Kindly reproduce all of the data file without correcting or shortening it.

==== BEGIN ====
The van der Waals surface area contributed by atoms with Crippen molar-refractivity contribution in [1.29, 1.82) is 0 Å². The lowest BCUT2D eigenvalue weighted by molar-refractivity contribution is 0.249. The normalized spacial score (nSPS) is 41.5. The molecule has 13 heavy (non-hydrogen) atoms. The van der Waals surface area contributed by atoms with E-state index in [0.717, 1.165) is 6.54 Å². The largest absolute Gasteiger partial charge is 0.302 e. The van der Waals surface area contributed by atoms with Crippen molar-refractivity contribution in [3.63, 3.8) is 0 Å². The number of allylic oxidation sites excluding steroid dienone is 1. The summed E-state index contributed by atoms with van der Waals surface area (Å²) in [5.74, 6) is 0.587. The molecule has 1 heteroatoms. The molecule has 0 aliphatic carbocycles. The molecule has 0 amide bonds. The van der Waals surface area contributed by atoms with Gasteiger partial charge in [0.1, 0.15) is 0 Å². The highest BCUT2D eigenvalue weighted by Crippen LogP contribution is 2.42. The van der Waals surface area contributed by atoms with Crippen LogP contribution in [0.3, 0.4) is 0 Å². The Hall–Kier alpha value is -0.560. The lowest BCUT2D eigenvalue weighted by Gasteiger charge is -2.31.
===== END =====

The van der Waals surface area contributed by atoms with Crippen molar-refractivity contribution in [1.29, 1.82) is 0 Å². The lowest BCUT2D eigenvalue weighted by molar-refractivity contribution is 0.249. The normalized spacial score (nSPS) is 41.5. The molecule has 13 heavy (non-hydrogen) atoms. The van der Waals surface area contributed by atoms with E-state index in [0.717, 1.165) is 6.54 Å². The largest absolute Gasteiger partial charge is 0.302 e. The van der Waals surface area contributed by atoms with Crippen molar-refractivity contribution in [3.63, 3.8) is 0 Å². The number of allylic oxidation sites excluding steroid dienone is 1. The summed E-state index contributed by atoms with van der Waals surface area (Å²) in [5.74, 6) is 0.587. The molecule has 1 heteroatoms. The molecule has 0 aliphatic carbocycles. The molecule has 0 amide bonds. The van der Waals surface area contributed by atoms with Gasteiger partial charge in [0.1, 0.15) is 0 Å². The highest BCUT2D eigenvalue weighted by Crippen LogP contribution is 2.42. The van der Waals surface area contributed by atoms with Crippen LogP contribution in [0.3, 0.4) is 0 Å². The Hall–Kier alpha value is -0.560. The lowest BCUT2D eigenvalue weighted by Gasteiger charge is -2.31.